1. I have a hunch you’re not so different, Michele. High hopes/high expectations … they often lead to disappointment. But we are both strong women and we will keep going.

  2. Well done Monique. At least you did it and it went out into the world. I hope that this week you have some good reviews to balance it all out. Keep on writing!

    1. Thanks, Delores. It is hard putting your writing out there. And I’m glad I did; I know it’s a good piece of writing even if it wasn’t right for this comp.

      I hope there are some good reviews, too.

  3. Hi Monique, I applaud you for putting yourself out there. I am like a tortoise and poke my head out and back in again, I can’t cross that line in the sand and maybe never will. Your story just wasn’t right for that publisher/competition. That doesn’t mean that it’s not good enough, as I’m picking your story will be pretty bloody good x

    1. Rae, you cross that line so well in your blog. You make me laugh every time I read it.

      It took a long time for me to put myself out there. The first time was excruciating. It gets easier to submit, and I do think there’s a lot to learn about choosing the right comps and so on.

      In this case it came down to wanting validation from certain people. People I look up to as writers, aspire to. I wanted them to say, this is good enough for us. When you have such high hopes, the fall can be hard… but even though I might look like I’m a delicate flower, I don’t blow over easily 🙂

  4. Rejection of our writing doesn’t necessarily mean our work is not good. It means that the publishers have too much choice. Someone else’s well written manuscript might seem more viable in a commercial sense, and so it is chosen.


    1. So true, Maureen. There are many factors that influence a rejection – market, timing, and so on. And sometimes, our writing isn’t as good as it could be.

      The really hard part, after the sting, is figuring out if your writing does need work (and sometimes, as you say, it might not) … and if it does need work, then learning from it.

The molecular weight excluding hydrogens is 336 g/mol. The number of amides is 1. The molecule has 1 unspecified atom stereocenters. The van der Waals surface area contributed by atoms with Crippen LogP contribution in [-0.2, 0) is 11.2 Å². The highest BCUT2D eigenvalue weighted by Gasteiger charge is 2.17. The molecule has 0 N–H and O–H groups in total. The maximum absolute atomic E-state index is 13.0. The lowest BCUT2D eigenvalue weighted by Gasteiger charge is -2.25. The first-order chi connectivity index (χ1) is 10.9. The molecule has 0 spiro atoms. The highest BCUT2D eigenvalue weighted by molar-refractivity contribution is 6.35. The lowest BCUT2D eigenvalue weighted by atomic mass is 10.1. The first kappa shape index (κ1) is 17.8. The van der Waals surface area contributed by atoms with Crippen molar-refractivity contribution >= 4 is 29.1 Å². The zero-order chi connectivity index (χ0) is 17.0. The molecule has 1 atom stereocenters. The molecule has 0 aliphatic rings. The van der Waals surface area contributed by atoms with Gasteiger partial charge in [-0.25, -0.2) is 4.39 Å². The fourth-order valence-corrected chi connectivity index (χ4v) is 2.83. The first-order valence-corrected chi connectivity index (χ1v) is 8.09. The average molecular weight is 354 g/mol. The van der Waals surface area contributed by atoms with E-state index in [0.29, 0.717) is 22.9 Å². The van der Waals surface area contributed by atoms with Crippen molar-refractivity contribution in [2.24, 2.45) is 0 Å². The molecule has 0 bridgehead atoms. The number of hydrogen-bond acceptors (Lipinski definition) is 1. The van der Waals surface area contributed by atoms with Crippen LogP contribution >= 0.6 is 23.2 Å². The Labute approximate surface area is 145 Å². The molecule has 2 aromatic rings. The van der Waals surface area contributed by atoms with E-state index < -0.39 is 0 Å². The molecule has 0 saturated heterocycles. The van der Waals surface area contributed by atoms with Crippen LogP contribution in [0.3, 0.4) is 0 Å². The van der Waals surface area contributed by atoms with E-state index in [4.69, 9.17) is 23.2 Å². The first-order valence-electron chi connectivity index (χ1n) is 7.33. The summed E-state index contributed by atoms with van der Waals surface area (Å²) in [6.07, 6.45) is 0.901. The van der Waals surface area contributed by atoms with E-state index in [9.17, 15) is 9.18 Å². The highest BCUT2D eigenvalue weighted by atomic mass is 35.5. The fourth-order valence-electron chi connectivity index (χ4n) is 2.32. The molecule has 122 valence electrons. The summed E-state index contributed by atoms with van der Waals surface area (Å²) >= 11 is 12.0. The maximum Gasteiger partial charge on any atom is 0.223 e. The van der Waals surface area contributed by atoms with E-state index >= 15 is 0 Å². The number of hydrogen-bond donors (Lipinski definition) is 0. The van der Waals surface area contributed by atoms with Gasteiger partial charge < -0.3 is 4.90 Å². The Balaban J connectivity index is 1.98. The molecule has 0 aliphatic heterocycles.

5. Rejection really hurts, and I hate how it feels. Unfortunately, it’s a fact of the writing trade, isn’t it? I must admit, I don’t often submit, partly to space out the rejection and disappointment, but also because I’m mainly working on my damn novel! I know that, over time, the rejections for that have become easier to accept. You have a good attitude to it—onwards and upwards, as they say!

    1. Spacing it out is a good tactic, Louise. We all have our limits.

      I certainly didn’t expect two in one week and that smarted. Kind of like a band aid being pulled off.

      I know what you mean about the novel – it’s hard to find the time to submit to comps etc and do all the things you’re supposed to do to get agents and publishers interested … and finish the novel.

      1. Two in a week is too many! Last year, I decided against entering the Dorothy Hewett Award because I’d had enough rejection for one year. You’ll get there though–I have confidence in you. And having nearly finished The Point of Love only confirms that.

  6. Consider your rejections to be purple hearts. Share them with your writer friends and compare war wounds. They are symbols of your bravery. 🙂

  7. Nice post, Monique. For what it’s worth, I didn’t make it to that longlist either, so we can consider ourselves rejected together!